Uber-rich are clueless about the gross inequality their financial schemes are creating, and we pay the cost of their high living.
The high living rich aren’t merely different from you and me… They’re ridiculous!
I mean the uber-rich, the billionaire barons of Wall Street who literally live above the real world and are clueless about the gross inequality their financial schemes are creating. Take Kenneth Griffin, a hedge fund tycoon who’s the latest gold medal champion of conspicuous consumption. He just paid an obscene $238 million for a sprawling 24,000-square-foot New York City penthouse located 79 stories above street level at Central Park South — a strip nicknamed “Billionaire Row.” Griffin’s splurge on three floors of the luxury building is the most expensive residential purchase in U.S. history, exceeding the excesses of robber barons in the Gilded Age.
Adding to the overindulgence, he will live in his mansion in the sky only occasionally, for he also has a little $60 million penthouse in Miami, a backup $122 million mansion in London and posh crash pads elsewhere. Griffin is the poster child for that disgraceful Trump-GOP tax cut for the superrich, which they passed by claiming that beneficiaries like Griffin would put their windfall into jobs and wage increases for the working class.
Interestingly, his exclusive new skyscraper residence replaces a modest, 20-story building of affordable, rent-controlled apartments where dozens of middle-class tenants lived. All of them were evicted by the corporate developers to provide opulent digs for a few house-hopping billionaires. That ought to be illegal, but instead a state law specifically empowers high-dollar landlords to toss out middle-class and low-income tenants, demolish their apartments and put up a swanky new building. If you wonder where inequality and America’s affordable-housing crisis comes from … there it is.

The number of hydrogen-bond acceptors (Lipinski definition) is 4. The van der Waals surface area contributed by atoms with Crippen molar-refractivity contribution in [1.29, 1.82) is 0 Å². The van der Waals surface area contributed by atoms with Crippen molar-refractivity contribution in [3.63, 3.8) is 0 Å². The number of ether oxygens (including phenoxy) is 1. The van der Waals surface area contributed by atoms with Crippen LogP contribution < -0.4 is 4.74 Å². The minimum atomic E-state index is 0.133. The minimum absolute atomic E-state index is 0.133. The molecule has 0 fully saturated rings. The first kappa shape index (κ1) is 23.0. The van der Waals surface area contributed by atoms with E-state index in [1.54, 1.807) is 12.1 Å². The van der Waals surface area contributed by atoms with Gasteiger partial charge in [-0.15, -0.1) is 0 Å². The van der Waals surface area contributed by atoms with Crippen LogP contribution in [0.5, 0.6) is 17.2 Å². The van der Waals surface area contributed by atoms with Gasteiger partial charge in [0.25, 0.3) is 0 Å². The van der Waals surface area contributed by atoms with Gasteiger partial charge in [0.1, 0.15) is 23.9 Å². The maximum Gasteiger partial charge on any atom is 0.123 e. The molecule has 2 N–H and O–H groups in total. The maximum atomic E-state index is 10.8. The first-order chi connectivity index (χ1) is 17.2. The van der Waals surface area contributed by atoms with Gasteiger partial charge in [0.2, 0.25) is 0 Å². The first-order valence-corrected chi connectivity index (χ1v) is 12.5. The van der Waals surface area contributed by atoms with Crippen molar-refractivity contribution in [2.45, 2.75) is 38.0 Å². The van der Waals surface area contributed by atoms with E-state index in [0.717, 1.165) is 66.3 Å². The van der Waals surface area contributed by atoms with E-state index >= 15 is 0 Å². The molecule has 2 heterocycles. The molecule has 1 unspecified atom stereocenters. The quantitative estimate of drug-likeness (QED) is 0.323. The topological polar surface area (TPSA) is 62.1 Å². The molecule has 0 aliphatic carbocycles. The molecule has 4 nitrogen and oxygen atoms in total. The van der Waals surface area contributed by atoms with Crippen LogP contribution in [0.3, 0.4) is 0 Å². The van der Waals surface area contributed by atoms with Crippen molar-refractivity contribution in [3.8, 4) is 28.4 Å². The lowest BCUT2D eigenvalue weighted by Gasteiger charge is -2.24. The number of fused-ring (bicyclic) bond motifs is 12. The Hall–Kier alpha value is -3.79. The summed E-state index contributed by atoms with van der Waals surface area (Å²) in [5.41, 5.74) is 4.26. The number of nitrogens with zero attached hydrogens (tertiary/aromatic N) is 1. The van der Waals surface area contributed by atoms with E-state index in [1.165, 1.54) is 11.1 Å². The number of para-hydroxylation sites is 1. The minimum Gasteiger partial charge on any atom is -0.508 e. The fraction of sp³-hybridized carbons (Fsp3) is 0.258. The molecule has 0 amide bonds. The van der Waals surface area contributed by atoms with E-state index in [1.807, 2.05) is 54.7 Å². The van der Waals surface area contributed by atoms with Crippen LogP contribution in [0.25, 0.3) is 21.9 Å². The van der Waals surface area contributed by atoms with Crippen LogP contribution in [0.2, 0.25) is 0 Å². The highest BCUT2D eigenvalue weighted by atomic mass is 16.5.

Yet, Griffin is so out of touch with reality that he has complained that rich elites like him have “insufficient influence” in politics. Really, Ken? Who had the political clout to eject dozens of families from their homes?
Once upon a time, there was a place where the prevailing ethic of the very richest people was that monetary self-indulgence was tacky, and they had an awareness that wealth was a matter of good fortune, carrying with it an obligation to the Common Good.
Believe it or not, that place was the USA! Where did it go?
The prevailing ethic of today’s billionaires club is one of entitlement, superiority and grandiosity — including flaunting their wealth like the robber barons of old. They’ve contrived a new Gilded Age of plutocratic privilege, with the same sort of excesses as the old one, erecting ostentatiously enormous residences. For example, a ludicrously large “house” is now under construction in Florida for one of our modern-day barons, boasting 11 kitchens, five swimming pools, and a 30-car garage. A monument to garish greed.
Worse, the billionaire class is asserting its sense of plutocratic privilege by weaponizing their huge fortunes to get more for themselves at the expense of the rest of us. They’ve been spending massively (and often secretly) to build a culture of inequality across our land, using such ploys as the Republicans’ deplorable trillion-dollar tax giveaway to the rich. To their dismay, however, America’s workaday majority is rebelling, with newly elected democratic populists like Alexandria Ocasio-Cortez proposing a top tax rate of 70 percent on incomes above $10 million. “Oh, the horror!” shrieked billionaires like computer magnate Michael Dell: “Name a country where that’s worked,” he demanded dismissively.
Okay, Michael: How about the United States?
Yes, between the end of World War II in 1945 and Ronald Reagan’s start of coddle-the-rich government in 1981, the top tax rate never fell below 70 percent — and that was a period of unparalleled growth and prosperity for America’s middle class.
Dell, who lives in a sprawling 33,000-square-foot house with all the charm of a shopping mall, confuses value with money and has no grasp of the essential richness of American egalitarianism. We should not be listening to people like him (much less be governed by them) just because they are rich.
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